M.D.O. and Aluminum are excellent choices for an exterior mural, and even direct to masonry walls is fine when an appropriate primer is used to prepare it for painting. The MSA Varnish (regular and Mural Formula) still remains our top recommendation, but if you have the ability to have your mural panel professionally cleared by a local car painting shop, it’s worth the effort. This is an ongoing test that helps validate why we must be constantly testing and re-evaluating our recommendations and products. In just 3 short years, some of these test panels are ready for the GOLDEN Testing Graveyard, and some are heading back outside. As new types of materials become viable options for the muralist, we will test them accordingly. If you have an upcoming project and would like to use less common materials, please contact one of our Material & Application Specialists at 800-959-6543 or so we can offer advice to improve your chances of creating a long-lasting exterior mural.

Primers used in Testing:

Cited References:

  1. Q-Lab Exposure Testing Parameters for Exterior Evaluation:
  2. Medium Density Overlay Plywood (M.D.O.)
  3. Rustoleum Exterior Enamel Aluminum Pigmented:
  4. Hardie Board Cement & Fiber Siding Panels:
  5. Pellon 910 Featherweight Sew-In Non-Woven Fabric:
  6. GOLDEN Regular Gel:
  7. Honeycomb Aluminum Panels:

6 Responses to Mural Panel Testing Results

  1. Kenneth Freed January 24, 2020 at 7:36 am #

    I did a mural on marine grade plywood, facing south in Michigan. Used several sanded Golden gesso layers on front, back and sides. Mural subject to extreme heat, cold, rain and snow. It was up for 10 years. Golden acrylic paint used. Several top coats of Golden MSA varnish gloss. There was no sign of loss of structural integrity to the substrate. There were four 4’x8’ panels. Mounted to brick wall. Used full palette of golden colors. Should have been try too coated with varnish every couple years, but was only top coated once. Chief problem was fading and chalking where top coat got thin or worn. Panels were removed after 10 years, damaged and faded areas repainted, new top coat and transferred mural inside a building. Looks like new. Not all areas needed to be repainted.

    • Michael Townsend January 27, 2020 at 9:58 am #

      Hello, Kenneth.
      Thank you so very much for providing your personal experience with using our products on a mural. The testing we did for this article was pretty aggressive, both in the angle of the test panel fences, and the sets that were primed, edge/back sealed, and painted without applying an isolation coat or varnish/topcoat. We knew by doing this method, we would learn what materials and products are likely to fail sooner than those using more stable surfaces. From your account, it sounds as though the recoating after 3+ years with additional MSA Varnish layers would have helped out, which is our experience as well. Still, 10 years in that brutal Michigan weather is a test for ANY system!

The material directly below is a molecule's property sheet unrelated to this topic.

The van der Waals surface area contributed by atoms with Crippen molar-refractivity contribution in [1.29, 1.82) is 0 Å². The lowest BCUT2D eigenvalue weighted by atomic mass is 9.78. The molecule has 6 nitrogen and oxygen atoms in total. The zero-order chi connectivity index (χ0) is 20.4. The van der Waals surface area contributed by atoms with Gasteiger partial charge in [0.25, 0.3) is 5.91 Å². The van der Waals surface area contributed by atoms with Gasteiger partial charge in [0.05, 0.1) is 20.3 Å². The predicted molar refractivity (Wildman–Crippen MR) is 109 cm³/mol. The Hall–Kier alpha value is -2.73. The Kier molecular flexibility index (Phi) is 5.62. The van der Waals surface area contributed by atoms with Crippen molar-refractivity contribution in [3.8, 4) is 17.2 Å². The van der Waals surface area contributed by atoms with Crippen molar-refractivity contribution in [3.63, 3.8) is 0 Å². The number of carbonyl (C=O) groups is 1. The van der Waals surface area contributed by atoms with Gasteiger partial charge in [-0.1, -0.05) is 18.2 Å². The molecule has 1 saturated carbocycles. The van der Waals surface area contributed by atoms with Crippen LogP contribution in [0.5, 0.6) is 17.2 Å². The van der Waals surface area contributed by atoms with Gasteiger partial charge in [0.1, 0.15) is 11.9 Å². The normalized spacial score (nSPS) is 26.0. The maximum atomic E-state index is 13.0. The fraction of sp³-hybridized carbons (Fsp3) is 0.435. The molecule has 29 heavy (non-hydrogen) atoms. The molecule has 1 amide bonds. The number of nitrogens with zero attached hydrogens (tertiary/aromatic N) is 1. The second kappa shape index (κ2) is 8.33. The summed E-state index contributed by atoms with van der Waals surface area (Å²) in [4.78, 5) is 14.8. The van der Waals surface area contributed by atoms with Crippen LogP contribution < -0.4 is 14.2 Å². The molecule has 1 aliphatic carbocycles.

We encourage anyone that has created a mural and has been able to revisit it over the years to let us know how things are going. We are all always learning and can always improve the process for future exterior applications.
      – Mike Townsend

  2. Selena January 24, 2020 at 9:36 am #

    I have found the Pellon to be a great substrate for collage (soft gel is the adhesive). I do wonder about the long term changes – the collages “stiffen” considerably over time, unmounted, as your example was.

    • Michael Townsend January 27, 2020 at 9:51 am #

      Hello, Selena.
      Thank you for comments and questions. When we prepared a roll of Pellon with 100% acrylic housepaint, then painted the color bars with Heavy Body Acrylics, the roll was stiff but still flexible without any signs of cracking. Much like woven fabrics such as cotton duck canvas, coated non-woven fabrics will retain a memory of the shape that they are in as they dry. I would assume that as long as you allow them to dry — such as stapled over a panel or table surface, directly over 4 mil thick poly plastic sheeting — the primed/cured pieces will be stiff but still flexible. I found them very easy to cut into shapes and easy to attach to the panels using Soft Gel. As long as the primers and paints are acrylic-based, they should not continue to stiffen because acrylics are relatively inert when fully dry and do not become increasing brittle as an oil-based coating does.
      – Mike Townsend

  3. Kathleen Veronesi February 14, 2020 at 3:39 pm #

    Wow. Acrylics have become so exciting! I’ve been watching some of your videos which are so well explained.

    Perhaps you haven’t seen my reply and question which asks if you do workshops as well?

    I find that by seeing and actually participating in a new technique it sticks better.


    Kathleen Veronesi

    • Michael Townsend February 28, 2020 at 4:25 pm #

      Hello Kathleen.
      Thank you for your kind words!
      We do offer classes from time to time, but none on mural painting at this time.
      We are available for help, and if you want to come up and visit, we can take some time to review and questions you may have, and play with paint!
      – Mike Townsend